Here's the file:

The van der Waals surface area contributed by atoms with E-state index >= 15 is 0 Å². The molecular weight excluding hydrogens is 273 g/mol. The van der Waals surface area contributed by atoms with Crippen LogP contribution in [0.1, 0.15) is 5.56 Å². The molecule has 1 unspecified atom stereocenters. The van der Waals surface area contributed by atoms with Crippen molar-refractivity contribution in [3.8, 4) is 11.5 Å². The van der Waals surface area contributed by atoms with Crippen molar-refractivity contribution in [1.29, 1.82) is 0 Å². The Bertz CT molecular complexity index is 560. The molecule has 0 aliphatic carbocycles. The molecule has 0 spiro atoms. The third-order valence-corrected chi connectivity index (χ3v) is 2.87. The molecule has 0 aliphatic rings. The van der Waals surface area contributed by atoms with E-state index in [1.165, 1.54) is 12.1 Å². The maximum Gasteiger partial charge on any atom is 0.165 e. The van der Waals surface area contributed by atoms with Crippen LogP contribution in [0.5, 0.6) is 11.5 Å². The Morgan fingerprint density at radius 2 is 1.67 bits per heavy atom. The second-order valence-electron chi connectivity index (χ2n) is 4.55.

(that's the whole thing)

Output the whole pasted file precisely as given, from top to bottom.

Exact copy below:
The van der Waals surface area contributed by atoms with E-state index >= 15 is 0 Å². The molecular weight excluding hydrogens is 273 g/mol. The van der Waals surface area contributed by atoms with Crippen LogP contribution in [0.1, 0.15) is 5.56 Å². The molecule has 1 unspecified atom stereocenters. The van der Waals surface area contributed by atoms with Crippen molar-refractivity contribution in [3.8, 4) is 11.5 Å². The van der Waals surface area contributed by atoms with Crippen molar-refractivity contribution in [1.29, 1.82) is 0 Å². The Bertz CT molecular complexity index is 560. The molecule has 0 aliphatic carbocycles. The molecule has 0 spiro atoms. The third-order valence-corrected chi connectivity index (χ3v) is 2.87. The molecule has 0 aliphatic rings. The van der Waals surface area contributed by atoms with E-state index in [1.165, 1.54) is 12.1 Å². The maximum Gasteiger partial charge on any atom is 0.165 e. The van der Waals surface area contributed by atoms with Crippen LogP contribution in [0.5, 0.6) is 11.5 Å². The Morgan fingerprint density at radius 2 is 1.67 bits per heavy atom. The second-order valence-electron chi connectivity index (χ2n) is 4.55.